Fairfield to build new multi-million dollar sewage treatment building

Fairfield will take advantage of an Ohio low-interest loan program to build a new multipurpose building at its wastewater treatment plant.

The city will spend more than $2.5 million to construct a new multipurpose treatment facility this year, to be paid for, in part, by the recent water and sewer rate increases. But the upfront costs will be financed by taking on new debt from Ohio’s Water Pollution Control Loan Fund.

“It’s the first time the city of Fairfield has utilized this program but the program is basically designed for purposes just like this, for municipalities and counties and townships looking to do water and sewer improvements.,” said Fairfield Public Utilities Director Adam Sackenheim.

By using the loan fund program, the city will save around $600,000 by not taking out municipal bonds, he said. The city locked in a 0.43 percent interest rate which means it will pay less than $120,000 over the life of the 20-year loan, or less than $6,000 a year.

“It’s a program that I will look to utilize more often as we do larger water and sewer improvements if it’s a project that’s going to require us to take on additional debt. Instead of going out to the municipal bond market, which is what we’ve done historically, kind of like the private market, we’ll try to utilize these state funds because it’s more bang for the buck,” Sackenheim said.

Credit: Provided

Credit: Provided

According to the plans, the multipurpose building will be constructed at the Groh Lane wastewater treatment plant to include to dewater sludg. The current sludge dewatering system is now more than 25 years old “and nearing the end of its useful life,” Sackenheim said.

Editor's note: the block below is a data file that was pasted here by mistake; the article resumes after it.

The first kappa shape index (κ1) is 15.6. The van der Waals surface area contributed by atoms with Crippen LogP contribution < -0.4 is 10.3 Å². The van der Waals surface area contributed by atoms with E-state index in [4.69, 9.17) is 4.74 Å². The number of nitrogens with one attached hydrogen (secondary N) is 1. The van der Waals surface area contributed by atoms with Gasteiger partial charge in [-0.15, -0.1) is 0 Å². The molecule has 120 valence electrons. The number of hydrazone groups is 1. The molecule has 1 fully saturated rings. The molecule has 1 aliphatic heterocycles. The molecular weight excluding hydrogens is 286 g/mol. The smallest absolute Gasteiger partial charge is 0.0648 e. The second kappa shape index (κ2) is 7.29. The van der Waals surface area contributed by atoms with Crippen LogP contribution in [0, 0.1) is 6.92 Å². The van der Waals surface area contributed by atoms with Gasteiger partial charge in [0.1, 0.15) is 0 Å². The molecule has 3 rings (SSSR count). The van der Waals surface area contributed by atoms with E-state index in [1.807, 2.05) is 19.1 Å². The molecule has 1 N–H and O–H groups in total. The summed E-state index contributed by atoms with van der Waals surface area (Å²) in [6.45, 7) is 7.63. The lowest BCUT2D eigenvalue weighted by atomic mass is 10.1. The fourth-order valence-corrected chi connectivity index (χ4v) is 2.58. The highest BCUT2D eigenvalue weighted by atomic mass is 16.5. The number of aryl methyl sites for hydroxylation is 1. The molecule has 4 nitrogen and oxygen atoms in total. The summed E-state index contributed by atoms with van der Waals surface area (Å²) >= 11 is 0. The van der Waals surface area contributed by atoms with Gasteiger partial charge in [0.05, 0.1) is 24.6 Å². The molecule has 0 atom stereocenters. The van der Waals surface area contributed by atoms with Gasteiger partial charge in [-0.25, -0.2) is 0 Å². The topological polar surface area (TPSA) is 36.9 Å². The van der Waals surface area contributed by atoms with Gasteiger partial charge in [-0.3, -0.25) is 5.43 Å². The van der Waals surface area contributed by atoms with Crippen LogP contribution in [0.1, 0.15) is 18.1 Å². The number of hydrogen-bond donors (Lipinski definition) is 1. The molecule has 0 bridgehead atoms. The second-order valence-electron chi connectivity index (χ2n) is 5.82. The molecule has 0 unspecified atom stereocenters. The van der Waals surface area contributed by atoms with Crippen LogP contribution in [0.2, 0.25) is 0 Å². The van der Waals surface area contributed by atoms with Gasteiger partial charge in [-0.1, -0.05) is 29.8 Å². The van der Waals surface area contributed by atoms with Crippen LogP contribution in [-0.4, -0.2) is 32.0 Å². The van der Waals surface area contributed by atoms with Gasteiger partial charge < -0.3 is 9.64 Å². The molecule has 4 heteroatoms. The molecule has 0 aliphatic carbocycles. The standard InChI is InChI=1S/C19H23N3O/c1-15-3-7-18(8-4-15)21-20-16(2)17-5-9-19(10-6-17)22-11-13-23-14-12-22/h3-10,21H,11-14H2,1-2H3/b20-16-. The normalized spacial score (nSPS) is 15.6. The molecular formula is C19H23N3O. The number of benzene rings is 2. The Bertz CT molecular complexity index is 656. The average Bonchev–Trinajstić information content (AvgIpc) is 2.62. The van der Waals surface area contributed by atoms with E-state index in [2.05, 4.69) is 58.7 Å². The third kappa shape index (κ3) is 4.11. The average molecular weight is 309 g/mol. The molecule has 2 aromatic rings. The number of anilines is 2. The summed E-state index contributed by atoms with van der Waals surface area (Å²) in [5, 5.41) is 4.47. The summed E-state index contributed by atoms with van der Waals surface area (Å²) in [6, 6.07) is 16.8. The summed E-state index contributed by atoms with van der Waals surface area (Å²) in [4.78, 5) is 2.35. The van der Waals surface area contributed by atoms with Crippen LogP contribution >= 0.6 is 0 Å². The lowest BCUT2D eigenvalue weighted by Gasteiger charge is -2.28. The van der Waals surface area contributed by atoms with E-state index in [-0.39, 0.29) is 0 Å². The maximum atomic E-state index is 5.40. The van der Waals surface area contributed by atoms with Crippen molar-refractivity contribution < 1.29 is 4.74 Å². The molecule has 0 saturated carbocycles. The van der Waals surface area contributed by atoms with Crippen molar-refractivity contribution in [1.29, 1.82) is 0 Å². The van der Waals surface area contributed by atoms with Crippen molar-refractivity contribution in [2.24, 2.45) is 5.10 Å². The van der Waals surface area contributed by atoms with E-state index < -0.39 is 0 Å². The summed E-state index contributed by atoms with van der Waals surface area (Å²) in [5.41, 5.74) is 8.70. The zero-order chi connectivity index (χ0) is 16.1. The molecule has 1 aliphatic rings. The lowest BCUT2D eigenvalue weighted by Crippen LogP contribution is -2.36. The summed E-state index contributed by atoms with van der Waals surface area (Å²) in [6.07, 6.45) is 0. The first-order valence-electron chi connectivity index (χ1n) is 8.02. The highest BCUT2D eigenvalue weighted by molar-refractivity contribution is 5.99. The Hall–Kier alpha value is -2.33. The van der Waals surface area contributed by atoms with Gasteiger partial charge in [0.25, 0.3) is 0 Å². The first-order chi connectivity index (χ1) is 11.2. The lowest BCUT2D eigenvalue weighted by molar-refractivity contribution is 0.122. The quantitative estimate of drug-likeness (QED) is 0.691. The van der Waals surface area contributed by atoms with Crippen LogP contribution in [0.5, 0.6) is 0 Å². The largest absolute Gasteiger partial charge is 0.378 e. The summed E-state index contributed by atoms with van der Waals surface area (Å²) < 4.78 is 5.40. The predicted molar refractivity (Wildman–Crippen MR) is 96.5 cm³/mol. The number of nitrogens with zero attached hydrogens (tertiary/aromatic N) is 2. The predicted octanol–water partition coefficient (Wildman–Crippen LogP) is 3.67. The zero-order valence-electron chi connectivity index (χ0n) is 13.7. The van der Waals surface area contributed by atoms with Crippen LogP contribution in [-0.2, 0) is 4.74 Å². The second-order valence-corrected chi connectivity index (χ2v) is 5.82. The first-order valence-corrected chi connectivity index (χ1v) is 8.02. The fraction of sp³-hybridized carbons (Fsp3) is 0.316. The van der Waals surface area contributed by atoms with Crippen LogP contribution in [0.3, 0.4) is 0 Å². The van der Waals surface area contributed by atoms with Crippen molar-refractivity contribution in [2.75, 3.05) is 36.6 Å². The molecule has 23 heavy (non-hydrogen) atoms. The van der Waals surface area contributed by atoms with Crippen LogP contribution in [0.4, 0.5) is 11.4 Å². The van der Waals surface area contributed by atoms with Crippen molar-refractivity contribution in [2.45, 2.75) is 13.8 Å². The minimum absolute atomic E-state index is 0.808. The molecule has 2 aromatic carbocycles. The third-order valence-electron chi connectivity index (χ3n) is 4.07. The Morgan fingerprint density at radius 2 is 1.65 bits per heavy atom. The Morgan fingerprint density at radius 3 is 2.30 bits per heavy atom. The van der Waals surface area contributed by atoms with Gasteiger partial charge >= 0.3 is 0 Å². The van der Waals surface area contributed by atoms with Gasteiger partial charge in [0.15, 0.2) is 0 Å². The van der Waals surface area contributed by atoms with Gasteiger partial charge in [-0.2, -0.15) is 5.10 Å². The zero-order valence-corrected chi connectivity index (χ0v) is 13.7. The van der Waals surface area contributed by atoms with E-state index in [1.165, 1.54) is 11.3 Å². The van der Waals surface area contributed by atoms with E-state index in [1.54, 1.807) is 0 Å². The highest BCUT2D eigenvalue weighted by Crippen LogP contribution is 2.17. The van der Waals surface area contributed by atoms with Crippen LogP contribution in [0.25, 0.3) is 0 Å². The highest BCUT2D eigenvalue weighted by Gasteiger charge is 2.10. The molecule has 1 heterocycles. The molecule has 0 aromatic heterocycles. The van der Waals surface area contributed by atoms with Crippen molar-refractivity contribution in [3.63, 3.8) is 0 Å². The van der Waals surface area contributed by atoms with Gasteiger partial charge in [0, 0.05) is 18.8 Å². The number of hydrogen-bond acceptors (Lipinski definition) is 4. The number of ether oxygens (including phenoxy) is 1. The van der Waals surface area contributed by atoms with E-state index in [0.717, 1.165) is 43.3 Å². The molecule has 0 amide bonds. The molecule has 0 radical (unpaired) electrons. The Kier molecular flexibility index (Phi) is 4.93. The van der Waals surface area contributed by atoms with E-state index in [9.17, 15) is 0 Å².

For at least the next five years, the city will use the second half of the multipurpose room as storage, he said. The city recently renewed its state permits and the Ohio Environmental Protection Agency is not requiring any phosphorus discharge limits, which it has at other wastewater treatment plants around the state. Sackenheim anticipates limits in the city’s next permit in 2026.

Whenever phosphorus discharge limits are imposed, Sackenheim said they’ll need to have a chemical treatment system in place.

“Within the next five to 10 years we will likely have a new limit in our discharge permit which will require us to treat for phosphorus,” he said.

Too much phosphorus, which often found in fertilizers, feeds algae in waterways, like lakes, streams, and rivers. Too much can cause the algal blooms to be toxic, killing fish and making it dangerous for recreation.

Council approved last month a $2.53 million contract, which includes contingencies, with Performance Construction. The bid comes in under the engineer’s estimate of $2.7 million.

The project also includes an additional $50,000 of non-contractual appropriations for various other project-related support services, according to the city.

Construction is planned to take one year and will start on April 1.

Credit: Provided

Credit: Provided

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